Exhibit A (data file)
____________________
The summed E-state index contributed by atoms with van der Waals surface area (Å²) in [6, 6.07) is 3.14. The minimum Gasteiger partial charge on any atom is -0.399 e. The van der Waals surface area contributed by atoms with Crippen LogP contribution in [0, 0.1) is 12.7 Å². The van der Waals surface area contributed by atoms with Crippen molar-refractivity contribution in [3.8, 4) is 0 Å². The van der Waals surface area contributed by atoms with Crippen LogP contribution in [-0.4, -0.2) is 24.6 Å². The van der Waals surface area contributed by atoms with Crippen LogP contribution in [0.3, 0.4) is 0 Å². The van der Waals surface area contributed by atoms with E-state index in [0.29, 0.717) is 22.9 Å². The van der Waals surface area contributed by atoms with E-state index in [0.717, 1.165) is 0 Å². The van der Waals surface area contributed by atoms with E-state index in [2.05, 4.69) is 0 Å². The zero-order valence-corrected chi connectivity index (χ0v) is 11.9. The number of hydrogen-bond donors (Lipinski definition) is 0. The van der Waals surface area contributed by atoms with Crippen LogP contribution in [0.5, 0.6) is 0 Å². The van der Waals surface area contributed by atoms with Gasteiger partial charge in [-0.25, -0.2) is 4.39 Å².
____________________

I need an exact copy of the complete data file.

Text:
The summed E-state index contributed by atoms with van der Waals surface area (Å²) in [6, 6.07) is 3.14. The minimum Gasteiger partial charge on any atom is -0.399 e. The van der Waals surface area contributed by atoms with Crippen LogP contribution in [0, 0.1) is 12.7 Å². The van der Waals surface area contributed by atoms with Crippen molar-refractivity contribution in [3.8, 4) is 0 Å². The van der Waals surface area contributed by atoms with Crippen LogP contribution in [-0.4, -0.2) is 24.6 Å². The van der Waals surface area contributed by atoms with Crippen LogP contribution in [0.3, 0.4) is 0 Å². The van der Waals surface area contributed by atoms with E-state index in [0.29, 0.717) is 22.9 Å². The van der Waals surface area contributed by atoms with E-state index in [0.717, 1.165) is 0 Å². The van der Waals surface area contributed by atoms with E-state index in [2.05, 4.69) is 0 Å². The zero-order valence-corrected chi connectivity index (χ0v) is 11.9. The number of hydrogen-bond donors (Lipinski definition) is 0. The van der Waals surface area contributed by atoms with Crippen LogP contribution in [0.5, 0.6) is 0 Å². The van der Waals surface area contributed by atoms with Gasteiger partial charge in [-0.25, -0.2) is 4.39 Å².